CrossFit Observed to Improve Beta Cell Function in Diabetes Patients
Functional high-intensity training may benefit patients with type 2 diabetes.
Participating in short, functional-movement and resistance training through programs such as CrossFit may benefit patients with type 2 diabetes. Results from a new study published by the American Journal of Physiology — Endocrinology and Metabolism indicate that these functional high-intensity training (F-HIT) workouts could improve beta cell function in these patients.
Beta cells create, store, and secrete insulin, making them crucial for the regulation of blood glucose levels. In patients with type 2 diabetes, these cells are dysfunctional and cause patients to require lifelong treatment with insulin injections.
This study is the first of its kind to analyze the effect of F-HIT or resistance training on beta cell function.
Previous studies show that aerobic activity can improve beta cell function and insulin secretion, which is why physicians recommend exercise and diet for patients with diabetes.
F-HIT workouts combine functional movements with aerobic exercise. For example, the exercise regimen may include gymnastics and weight lifting, in addition to aerobic exercise.
"Adults with [type 2 diabetes] may find it difficult to adhere to a strict exercise regimen, citing 'lack of time' as one of the primary barriers. F-HIT programs like CrossFit may address this barrier by providing structure, supervision and accountability, with a minimal time commitment," the authors wrote.
Included in the study were 12 patients with type 2 diabetes at an average age of 53. The patients participated in 6 weeks of an F-HIT program that was created and overseen by a CrossFit Trainer.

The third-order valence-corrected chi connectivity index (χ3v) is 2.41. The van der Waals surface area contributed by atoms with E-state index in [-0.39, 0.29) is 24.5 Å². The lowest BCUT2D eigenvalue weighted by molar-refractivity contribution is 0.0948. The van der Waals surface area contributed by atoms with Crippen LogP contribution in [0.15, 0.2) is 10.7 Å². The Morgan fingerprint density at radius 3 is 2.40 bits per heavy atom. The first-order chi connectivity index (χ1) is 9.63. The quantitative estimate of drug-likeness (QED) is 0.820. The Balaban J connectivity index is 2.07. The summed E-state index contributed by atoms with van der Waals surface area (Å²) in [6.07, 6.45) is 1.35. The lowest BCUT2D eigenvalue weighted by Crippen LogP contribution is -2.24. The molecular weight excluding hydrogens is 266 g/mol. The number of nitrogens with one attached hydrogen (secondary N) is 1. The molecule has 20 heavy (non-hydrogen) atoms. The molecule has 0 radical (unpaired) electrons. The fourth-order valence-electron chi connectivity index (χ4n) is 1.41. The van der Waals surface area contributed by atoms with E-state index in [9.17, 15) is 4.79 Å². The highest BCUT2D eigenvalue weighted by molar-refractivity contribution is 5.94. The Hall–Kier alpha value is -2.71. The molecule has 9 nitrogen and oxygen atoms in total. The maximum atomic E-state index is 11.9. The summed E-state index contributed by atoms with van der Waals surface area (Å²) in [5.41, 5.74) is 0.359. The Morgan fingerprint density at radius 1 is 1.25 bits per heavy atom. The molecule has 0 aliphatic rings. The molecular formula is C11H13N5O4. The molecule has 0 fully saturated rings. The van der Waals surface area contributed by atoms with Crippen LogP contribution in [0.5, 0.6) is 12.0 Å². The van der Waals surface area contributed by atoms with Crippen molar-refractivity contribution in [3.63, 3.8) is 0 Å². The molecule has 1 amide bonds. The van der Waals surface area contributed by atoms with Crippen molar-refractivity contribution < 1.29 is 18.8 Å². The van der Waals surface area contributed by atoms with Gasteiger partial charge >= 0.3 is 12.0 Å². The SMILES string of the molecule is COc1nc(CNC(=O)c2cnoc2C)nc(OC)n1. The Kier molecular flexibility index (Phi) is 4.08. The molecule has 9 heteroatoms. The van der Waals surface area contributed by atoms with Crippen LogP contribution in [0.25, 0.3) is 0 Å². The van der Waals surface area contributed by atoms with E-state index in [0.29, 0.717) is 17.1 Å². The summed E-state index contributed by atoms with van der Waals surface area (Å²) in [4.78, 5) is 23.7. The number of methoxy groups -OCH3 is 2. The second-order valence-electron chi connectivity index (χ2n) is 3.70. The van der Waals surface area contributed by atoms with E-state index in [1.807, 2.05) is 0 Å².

The patients took part in 3 training sessions per week, which included a variety of activities per session. During 1 session, the individuals participated in a high-intensity workout where they exercised until they hit more than 85% of their maximum target heart rate, according to the study.
The authors administered an oral glucose tolerance test (OGTT) at baseline and after 6 weeks of exercise. The test is used to measure the function of beta cells. Body fat and mass measurements were also taken at baseline and after exercise.
During the program, the trainer recorded the number of sit ups, squats, and rowing each patient completed on the second and last days of the program to track exercise capacity and fitness levels, according to the study.
The authors indicated that the short-term exercise regimen was observed to improve beta cell and liver function. Unsurprisingly, the F-HIT exercise regimen was also found to increase exercise capacity.
The authors also reported that patients lost weight and body fat percentage, which both play a role in improving insulin sensitivity and blood glucose levels, according to the study.
While more studies are needed to confirm these findings, the results suggest that increasing exercise among patients with diabetes may improve blood glucose control.
"Here we show that exercise at high intensity for as little as 10 to 20 minutes per day, 3 days a week for 6 weeks improves beta-cell function in adults with [type 2 diabetes]," the authors wrote.